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Rare Tumors. 2010 March 31; 2(1): e16.
Published online 2010 March 31. doi:  10.4081/rt.2010.e16
PMCID: PMC2994499

Problems in rare tumor study: a call for papers

Abstract

Rare tumor research presents many challenges. Large, randomized clinical trials are often impractical in this field and access to biospecimens may be problematic. These difficulties can best be addressed through multidisciplinary, national and international collaborative efforts among researchers, clinicians, governmental bodies, and patients. Numerous governmental and private organizations now exist to facilitate cooperation between researchers and institutions. Patient advocacy organizations now play an increasingly important role in partnering with traditional research groups to promote rare tumor research. Rare Tumors is now beginning an editorial series focusing on the problems of rare tumor research. We wish to invite all researchers and clinicians who are involved in rare tumor research and treatment to contribute their observations on the problems of working in this field, either as a letter to the editor, an editorial on a select issue, or as a review paper.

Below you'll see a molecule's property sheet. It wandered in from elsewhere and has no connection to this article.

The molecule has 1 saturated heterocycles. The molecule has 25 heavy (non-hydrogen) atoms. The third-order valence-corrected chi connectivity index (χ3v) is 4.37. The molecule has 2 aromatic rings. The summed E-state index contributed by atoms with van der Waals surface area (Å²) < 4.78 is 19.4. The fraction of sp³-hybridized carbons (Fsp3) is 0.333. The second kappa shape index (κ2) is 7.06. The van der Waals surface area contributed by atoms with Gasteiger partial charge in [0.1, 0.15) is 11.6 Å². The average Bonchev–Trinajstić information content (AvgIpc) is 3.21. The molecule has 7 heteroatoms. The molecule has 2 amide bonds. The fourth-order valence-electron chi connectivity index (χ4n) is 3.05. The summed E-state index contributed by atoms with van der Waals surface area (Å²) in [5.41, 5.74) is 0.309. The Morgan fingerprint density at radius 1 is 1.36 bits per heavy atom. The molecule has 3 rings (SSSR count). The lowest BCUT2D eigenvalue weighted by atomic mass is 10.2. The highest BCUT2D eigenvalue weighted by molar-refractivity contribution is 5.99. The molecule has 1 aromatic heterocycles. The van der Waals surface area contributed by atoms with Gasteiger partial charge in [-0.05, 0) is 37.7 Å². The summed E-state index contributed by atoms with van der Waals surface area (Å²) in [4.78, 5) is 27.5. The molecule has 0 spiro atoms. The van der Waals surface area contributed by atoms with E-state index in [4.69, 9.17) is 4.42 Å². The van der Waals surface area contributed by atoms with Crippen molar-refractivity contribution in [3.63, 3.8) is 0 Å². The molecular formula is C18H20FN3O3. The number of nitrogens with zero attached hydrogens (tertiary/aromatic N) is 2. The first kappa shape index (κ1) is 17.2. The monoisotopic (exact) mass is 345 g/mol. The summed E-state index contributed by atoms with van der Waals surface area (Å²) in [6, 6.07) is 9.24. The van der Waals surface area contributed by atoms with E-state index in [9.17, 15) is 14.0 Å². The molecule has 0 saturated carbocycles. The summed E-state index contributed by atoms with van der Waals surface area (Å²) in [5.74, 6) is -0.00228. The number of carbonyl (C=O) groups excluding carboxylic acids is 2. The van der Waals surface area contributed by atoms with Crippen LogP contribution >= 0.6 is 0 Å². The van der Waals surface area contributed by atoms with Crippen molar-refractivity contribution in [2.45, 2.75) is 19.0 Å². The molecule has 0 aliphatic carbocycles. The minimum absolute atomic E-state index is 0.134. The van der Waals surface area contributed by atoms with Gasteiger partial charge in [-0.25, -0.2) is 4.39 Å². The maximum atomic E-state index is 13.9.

Key words: rare tumor research.